If you shop at Whole Foods, you’ve probably seen the ads at the cash register for Conscious Capitalism. Cowritten by the store’s founder, John Mackey, and Raj Sisodia, chairman of a nonprofit called Conscious Capitalism Inc., the book bills itself as a tale of “Mackey’s own awakenings as a capitalist.” While Mackey serves up plenty of cheerful exhortations and pithy self-help tips, however, the only “awakening” that you’re likely to get from reading this 313-page apologia for libertarianism is a sense that he ought to stick to selling groceries. (Read my interview with Mackey here.)
To give Mackey his due, he proved that many shoppers are willing to pay a premium for foods that are healthy, sustainably produced, and sold by workers who earn decent wages and health benefits. His book strives to show CEOs in other industries that they can follow his lead. “We need a richer and more ethically compelling narrative to demonstrate to a skeptical world the truth, beauty, goodness, and heroism of free-enterprise capitalism,” he writes. “Otherwise we risk the continued growth of increasingly coercive governments, the corruption of enterprises through crony capitalism, and the consequential loss of both our freedom and our prosperity.”
Reading between the lines, though, you gradually get the sense that Mackey not only fears bad government, but also the one we have right now. If CEOs just did a little bit better job of looking out for the interests of their workers, their suppliers, and the environment, then government regulators and tax collectors could basically pack up and go home. We’d be left with a sort of enlightened corporatocracy in which people like Mackey would lead the way.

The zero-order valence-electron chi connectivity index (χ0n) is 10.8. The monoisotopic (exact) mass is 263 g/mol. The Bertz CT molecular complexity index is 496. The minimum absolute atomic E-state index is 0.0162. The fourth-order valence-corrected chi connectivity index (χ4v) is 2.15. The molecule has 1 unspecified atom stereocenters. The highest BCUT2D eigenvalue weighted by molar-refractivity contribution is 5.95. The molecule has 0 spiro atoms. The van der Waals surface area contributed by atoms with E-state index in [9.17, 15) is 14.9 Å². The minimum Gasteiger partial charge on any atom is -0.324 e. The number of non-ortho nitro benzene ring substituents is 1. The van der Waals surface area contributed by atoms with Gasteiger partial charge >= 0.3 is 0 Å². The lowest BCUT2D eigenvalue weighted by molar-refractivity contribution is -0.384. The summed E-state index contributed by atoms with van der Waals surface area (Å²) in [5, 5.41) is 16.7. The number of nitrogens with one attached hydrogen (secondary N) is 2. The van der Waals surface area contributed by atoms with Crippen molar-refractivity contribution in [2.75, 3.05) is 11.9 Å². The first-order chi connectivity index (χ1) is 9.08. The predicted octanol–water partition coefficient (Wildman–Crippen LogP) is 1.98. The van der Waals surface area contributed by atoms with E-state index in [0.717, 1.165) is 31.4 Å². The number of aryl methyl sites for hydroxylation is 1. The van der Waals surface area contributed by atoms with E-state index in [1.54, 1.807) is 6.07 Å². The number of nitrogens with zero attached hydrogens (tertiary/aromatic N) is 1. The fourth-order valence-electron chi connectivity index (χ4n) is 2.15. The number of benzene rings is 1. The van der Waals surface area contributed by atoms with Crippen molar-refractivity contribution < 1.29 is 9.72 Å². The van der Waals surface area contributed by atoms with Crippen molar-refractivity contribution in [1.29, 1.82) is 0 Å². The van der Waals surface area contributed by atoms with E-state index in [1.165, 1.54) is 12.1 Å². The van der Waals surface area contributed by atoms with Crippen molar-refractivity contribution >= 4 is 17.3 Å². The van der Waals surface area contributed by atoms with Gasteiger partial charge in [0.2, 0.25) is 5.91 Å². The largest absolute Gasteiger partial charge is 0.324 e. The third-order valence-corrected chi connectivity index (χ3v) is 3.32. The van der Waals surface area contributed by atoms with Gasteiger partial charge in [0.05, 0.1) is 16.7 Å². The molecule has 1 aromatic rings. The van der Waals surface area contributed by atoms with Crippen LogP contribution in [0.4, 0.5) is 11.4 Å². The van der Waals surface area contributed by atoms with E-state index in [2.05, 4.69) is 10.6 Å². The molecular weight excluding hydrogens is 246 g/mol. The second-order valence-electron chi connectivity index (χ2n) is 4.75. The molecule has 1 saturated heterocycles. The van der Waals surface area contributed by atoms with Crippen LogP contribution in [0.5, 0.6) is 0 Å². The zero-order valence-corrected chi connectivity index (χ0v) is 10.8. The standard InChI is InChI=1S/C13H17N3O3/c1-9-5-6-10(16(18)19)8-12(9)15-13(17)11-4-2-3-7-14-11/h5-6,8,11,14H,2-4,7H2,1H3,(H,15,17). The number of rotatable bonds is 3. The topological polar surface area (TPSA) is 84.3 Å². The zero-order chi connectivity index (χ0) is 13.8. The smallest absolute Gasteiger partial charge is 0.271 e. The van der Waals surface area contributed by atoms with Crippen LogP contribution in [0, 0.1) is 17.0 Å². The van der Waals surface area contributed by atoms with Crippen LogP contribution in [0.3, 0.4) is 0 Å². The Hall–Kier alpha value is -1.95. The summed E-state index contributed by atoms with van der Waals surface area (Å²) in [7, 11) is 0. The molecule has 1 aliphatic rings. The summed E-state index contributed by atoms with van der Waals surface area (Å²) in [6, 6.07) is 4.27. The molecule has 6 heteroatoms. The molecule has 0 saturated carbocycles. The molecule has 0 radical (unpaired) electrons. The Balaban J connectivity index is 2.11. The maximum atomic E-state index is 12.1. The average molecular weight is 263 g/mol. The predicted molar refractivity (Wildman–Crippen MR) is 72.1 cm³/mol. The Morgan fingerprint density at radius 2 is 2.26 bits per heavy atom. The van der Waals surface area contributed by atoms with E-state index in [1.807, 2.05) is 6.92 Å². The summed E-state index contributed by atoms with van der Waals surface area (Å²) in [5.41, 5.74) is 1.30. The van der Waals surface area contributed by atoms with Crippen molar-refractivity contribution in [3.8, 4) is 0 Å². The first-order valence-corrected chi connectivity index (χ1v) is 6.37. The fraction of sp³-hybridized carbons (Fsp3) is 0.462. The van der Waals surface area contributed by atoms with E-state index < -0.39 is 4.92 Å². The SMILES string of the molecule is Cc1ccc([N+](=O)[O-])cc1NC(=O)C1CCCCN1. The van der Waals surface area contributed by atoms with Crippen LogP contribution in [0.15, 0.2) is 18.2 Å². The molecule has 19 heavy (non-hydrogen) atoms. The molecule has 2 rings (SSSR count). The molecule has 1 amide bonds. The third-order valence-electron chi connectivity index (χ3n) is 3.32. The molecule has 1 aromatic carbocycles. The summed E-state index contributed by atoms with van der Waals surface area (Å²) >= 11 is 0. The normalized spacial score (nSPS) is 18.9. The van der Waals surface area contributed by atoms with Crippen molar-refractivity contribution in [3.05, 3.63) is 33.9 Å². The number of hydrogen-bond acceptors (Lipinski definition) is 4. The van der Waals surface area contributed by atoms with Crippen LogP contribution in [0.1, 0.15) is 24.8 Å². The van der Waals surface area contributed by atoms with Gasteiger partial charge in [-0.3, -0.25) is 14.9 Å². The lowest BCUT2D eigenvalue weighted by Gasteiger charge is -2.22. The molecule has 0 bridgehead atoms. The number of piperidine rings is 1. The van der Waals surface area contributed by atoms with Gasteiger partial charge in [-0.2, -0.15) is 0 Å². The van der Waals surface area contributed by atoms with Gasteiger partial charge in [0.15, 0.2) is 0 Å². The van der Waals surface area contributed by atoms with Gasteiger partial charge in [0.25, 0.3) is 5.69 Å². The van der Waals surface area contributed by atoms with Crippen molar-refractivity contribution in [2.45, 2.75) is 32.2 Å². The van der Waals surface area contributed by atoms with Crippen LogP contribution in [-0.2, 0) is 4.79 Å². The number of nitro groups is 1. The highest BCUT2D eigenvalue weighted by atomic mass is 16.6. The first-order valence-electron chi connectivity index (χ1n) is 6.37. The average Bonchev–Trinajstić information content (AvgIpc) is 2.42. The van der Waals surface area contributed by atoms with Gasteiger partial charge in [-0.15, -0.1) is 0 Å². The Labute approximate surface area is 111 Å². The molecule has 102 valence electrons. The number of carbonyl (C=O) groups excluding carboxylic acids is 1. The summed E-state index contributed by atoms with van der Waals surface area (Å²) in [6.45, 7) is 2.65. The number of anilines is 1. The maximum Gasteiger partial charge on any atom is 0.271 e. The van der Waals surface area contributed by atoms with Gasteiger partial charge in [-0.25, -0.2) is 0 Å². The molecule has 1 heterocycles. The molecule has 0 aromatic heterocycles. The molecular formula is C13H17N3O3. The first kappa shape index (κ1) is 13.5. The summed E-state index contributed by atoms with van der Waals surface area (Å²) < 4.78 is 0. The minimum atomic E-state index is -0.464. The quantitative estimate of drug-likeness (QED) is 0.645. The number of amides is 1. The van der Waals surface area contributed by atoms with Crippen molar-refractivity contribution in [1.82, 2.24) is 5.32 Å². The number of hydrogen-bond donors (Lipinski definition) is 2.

The first tip-off to Mackey’s thinking comes when he describes how he long ago realized that “social democratic philosophy” is outdated and libertarian heart-throbs such as Milton Friedman, Friedrich Hayek, and Ludwig von Mises explain “how the world really works.” Later on we learn that that “all federal regulations should have a sunset provision,” meaning they’d expire after 10 years unless Congress renewed them. And it’s apparently self-evident to Mackey and Sisodia that lowering taxes on business means that “all other stakeholders would have more.”
If the dream world that Mackey paints in Conscious Capitalism inspires a few more CEOs to allow bathroom breaks in their sweatshops or spare some old-growth hardwoods in Borneo, then he has accomplished something. But it’s just as likely that this book, which evokes the “compassionate conservatism” peddled by a recent former president and fellow Texan, will help those CEOs and their minions feel better about themselves the next time they write fat checks to Americans For Prosperity or the US Chamber of Commerce.
At times, Mackey reveals a pathetic lack of consciousness for someone writing a book about it. For instance, he credulously cites a paper by the Koch-funded American Enterprise Institute that writes off climate change because the United States supposedly absorbs as much carbon emissions as it emits. In our interview, Mackey went further, telling me that climate change is “perfectly natural and not necessarily bad.” And this is from a guy who runs a grocery store known for its environmental values. If he can’t get this right, should we really expect the world’s CEOs to solve this problem?
Conscious Capitalism could have been an interesting read if Mackey had chosen to pull back the curtain. He could speak frankly about some of the trade-offs that he made in order to popularize organic foods. Or discuss the pros and cons of industrial organic farms. Or frankly describe his fights with organized labor, which, he fails to mention, have involved “a variety of retaliatory measures to discourage union activity,” as investigators with the National Labor Relations Board have concluded.
For better or worse, Mackey has been thrust into a position of leadership that transcends the particulars of selling sustainably caught cod and organic kombucha: Whole Foods beat out other natural foods chains to dominate the market, and with that dominance comes an increasing duty to represent his politically minded customers in causes that they care about. Leadership “is perhaps the most important element in Conscious Capitalism,” Mackey writes. It also might be the part that he’s botching.